In 2006, Dr Kiera Lindsey discovered a faded newspaper clipping describing the moment her great, great, great-aunt, Mary Ann Gill, sobbed bitterly in the witness box of Sydney’s Supreme Court. She was being forced by her furious father to give evidence against the man she hoped to marry. This tantalising clipping compelled Lindsey to rummage through the Australian, British and Irish archives to unearth the story of her controversial ancestor. What she discovered was a story of scandal and intrigue, betrayal and bankruptcy that occurred during a period of dramatic social and political change. It was, after all, the year was 1848 and ‘the Springtime of the Peoples’ – not only in Europe but also in Sydney where the colony was on the brink of self-government.
‘Truth really is stranger than fiction. A youthful and intrepid heroine makes a daring escape down a drainpipe, pursued by her outraged father and disappointed by her down-at-heel gentleman lover. The Convict’s Daughter contains all the elements of melodrama or farce: love divided, love betrayed, and love triumphant. Hardest of all to believe is that these events actually occurred, in a period of Australia’s history often dismissed as dull—and that no historian or novelist has ever before done them justice.Kiera Lindsey certainly does them full justice in this delightful narrative, and in so doing fearlessly carves a new path between the genres of history and fiction. Her most soaring flights of imagination are firmly anchored to a bedrock of archival research as broad as it is deep. Best of all, with a true historian’s sensitivity to person, place and period, she weaves a profound emotional plausibility into this wildly improbable colonial drama.’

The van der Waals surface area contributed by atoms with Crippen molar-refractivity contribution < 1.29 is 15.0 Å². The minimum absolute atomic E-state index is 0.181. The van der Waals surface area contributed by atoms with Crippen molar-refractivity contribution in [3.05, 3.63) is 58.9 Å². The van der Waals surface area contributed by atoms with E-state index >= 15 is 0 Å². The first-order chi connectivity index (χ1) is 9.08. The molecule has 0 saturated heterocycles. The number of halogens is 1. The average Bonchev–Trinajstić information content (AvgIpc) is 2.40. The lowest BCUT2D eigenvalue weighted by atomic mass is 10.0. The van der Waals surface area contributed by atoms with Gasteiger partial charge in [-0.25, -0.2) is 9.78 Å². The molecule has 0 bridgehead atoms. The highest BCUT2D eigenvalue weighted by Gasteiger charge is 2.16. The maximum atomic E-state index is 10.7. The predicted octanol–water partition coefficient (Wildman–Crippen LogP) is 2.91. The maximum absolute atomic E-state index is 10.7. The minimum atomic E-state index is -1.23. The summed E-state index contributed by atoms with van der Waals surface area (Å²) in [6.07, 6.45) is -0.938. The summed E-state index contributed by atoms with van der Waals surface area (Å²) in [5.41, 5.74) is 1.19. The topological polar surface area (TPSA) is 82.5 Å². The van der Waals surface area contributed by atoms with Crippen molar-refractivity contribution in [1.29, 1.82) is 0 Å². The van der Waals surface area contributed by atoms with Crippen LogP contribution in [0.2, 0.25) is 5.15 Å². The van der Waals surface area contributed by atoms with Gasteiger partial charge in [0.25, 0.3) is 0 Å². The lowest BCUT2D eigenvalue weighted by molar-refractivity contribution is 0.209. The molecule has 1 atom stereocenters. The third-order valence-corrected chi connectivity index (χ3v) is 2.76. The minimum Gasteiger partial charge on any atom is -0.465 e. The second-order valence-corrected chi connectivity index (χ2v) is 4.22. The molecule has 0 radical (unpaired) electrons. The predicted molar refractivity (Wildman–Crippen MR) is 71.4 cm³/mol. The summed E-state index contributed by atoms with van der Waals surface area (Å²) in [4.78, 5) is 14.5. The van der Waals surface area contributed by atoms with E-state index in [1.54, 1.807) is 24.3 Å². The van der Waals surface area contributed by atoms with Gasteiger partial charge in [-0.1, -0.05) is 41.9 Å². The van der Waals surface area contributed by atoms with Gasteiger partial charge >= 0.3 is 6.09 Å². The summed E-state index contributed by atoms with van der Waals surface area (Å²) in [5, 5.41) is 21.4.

Professor Penny Russell, Department of History, University of Sydney
Adelaide Launch: 3 May, 6pm. With ABC Radio’s Sonya Feldhoff.
Melbourne Launch: 24 May 6:30pm. Hawthorn Readings Store. With Radio National’s Arts Today Host, Michael Cathcart.